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Types and Processes Gallery - Calderas

Calderas are large volcanic depressions formed by collapse of the summit or flanks of a volcano into underlying chambers evacuated by very large explosive eruptions or the effusion of large volumes of lava flows. Earth's calderas range from a kilometer to as much as about 100 kilometers in width; many contain scenic caldera lakes. Calderas may be simple structures formed during an eruption that truncates either the summit of a single stratovolcano or a complex of multiple overlapping volcanoes, such as at Crater Lake in Oregon. Other calderas are compound structures formed incrementally as a result of multiple eruption-related collapses, such as the massive 30 x 100 km wide Toba caldera in Sumatra, which was formed during four powerful explosive eruptions during the Pleistocene. Calderas are most often defined as depressions produced as a result of large-scale eruptions, but the word has also been used as a morphological term that encompasses volcanic depressions formed by erosion or large volcanic landslides. Calderas may be ephemeral features that are partially or totally obscured by post-caldera eruptions.

The 35 x 100 km wide Toba caldera, partially filled by Sumatra's Lake Toba, is Earth's largest Quaternary caldera. This view looks W toward the northern end of Samosir Island, which is part of a block that was uplifted after eruption of the Young Toba Tuff (YTT) about 74,000 years ago. The island, once entirely covered by Lake Toba, is formed of caldera-fill deposits of YTT-capped by lake sediments.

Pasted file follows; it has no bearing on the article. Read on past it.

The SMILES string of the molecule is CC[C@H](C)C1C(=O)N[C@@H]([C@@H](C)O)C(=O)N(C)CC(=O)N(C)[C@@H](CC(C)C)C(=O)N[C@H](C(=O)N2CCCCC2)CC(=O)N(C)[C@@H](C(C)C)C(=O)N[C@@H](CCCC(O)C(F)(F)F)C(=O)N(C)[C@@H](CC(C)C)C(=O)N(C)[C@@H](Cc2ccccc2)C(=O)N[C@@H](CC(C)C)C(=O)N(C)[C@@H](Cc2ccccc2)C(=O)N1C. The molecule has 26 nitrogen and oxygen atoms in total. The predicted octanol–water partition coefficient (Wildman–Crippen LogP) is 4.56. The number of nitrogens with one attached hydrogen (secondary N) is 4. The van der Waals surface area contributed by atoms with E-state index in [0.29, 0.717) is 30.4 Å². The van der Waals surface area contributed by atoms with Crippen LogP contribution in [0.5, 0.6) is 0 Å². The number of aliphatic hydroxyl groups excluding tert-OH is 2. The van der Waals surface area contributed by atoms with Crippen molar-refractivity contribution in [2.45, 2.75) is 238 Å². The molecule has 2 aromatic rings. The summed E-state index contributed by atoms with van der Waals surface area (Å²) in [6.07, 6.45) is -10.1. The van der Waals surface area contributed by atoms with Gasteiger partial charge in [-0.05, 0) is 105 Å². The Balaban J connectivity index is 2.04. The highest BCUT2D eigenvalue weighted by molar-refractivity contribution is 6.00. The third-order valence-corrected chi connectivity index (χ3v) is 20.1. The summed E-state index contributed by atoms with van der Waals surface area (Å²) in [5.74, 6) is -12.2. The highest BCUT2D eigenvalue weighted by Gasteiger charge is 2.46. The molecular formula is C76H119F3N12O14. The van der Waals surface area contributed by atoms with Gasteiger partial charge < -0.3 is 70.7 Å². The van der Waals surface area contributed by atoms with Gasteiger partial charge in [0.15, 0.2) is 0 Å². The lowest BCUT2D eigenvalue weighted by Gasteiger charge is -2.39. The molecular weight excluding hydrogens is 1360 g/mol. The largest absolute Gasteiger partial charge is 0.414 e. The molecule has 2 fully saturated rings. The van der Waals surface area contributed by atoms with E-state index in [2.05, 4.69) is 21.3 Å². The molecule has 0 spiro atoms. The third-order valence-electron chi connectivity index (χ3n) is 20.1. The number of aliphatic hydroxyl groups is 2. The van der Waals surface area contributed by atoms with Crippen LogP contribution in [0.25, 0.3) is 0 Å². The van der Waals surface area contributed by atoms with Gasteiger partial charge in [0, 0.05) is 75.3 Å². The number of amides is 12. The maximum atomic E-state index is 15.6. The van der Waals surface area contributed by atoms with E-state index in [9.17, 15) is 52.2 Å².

Photo by Tom Casadevall, 1987 (U.S. Geological Survey)

Toba is Earth's largest Quaternary caldera and is partially filled by Lake Toba, seen here in a NASA Landsat satellite image (N is to the top). The 35 x 100 km caldera formed during four major ignimbrite-forming eruptions in the Pleistocene, the latest of which occurred about 74,000 years ago. The large island of Samosir is an uplifted resurgent dome.

NASA Landsat7 image (worldwind.arc.nasa.gov)

Banda Api
The arcuate islands of Banda Neira and Lonthor, seen here looking E from the summit of Indonesia's Banda Api volcano, are remnants of two largely-submarine calderas that preceded the construction of the Banda Api stratovolcano. The outer caldera has a diameter of 7 km and the nested inner caldera is 3 km wide. Neira, the largest town in the Banda Islands, occupies the southern tip of Banda Neira Island.

Photo courtesy Tom Casadevall, 1988 (U.S. Geological Survey).

A 3-km-wide caldera is located at the center of Volcano Island, in the Philippines' southern Luzon Island. The 5-km-wide Volcano Island lies within the much larger 15 x 20 km Taal caldera, of which the western wall is seen across Lake Taal in the distance. The small island in the center of the photo is a remnant of historical eruptions on Volcano Island and is an island in a lake, on an island in a lake, on an island.

Photo by Chris Newhall, 1989 (U.S. Geological Survey).

The major explosive eruption on 15 June 1991 created a 2.5-km-wide caldera at the summit of Pinatubo. The elevation of the caldera floor is more than 900 m below that of the pre-eruption summit. Plumes rise from fumaroles on the caldera floor in this 4 October 1991 photo taken from the N. The outer flanks of the caldera are stripped of vegetation and covered with ash and pyroclastic surge deposits.

Photo by Chris Newhall, 1991 (U.S. Geological Survey).

Mashu is a 6-km-wide caldera on the northernmost Japanese island of Hokkaido, seen here from the SW rim with the Kamuishi Island lava dome in the center of the lake. It truncates a stratovolcano on the ESE rim of the larger Kutcharo caldera. The latest eruption of Mashu took place about 1,000 years from Kamuinupuri, the lower flanks of which appear to the far-right.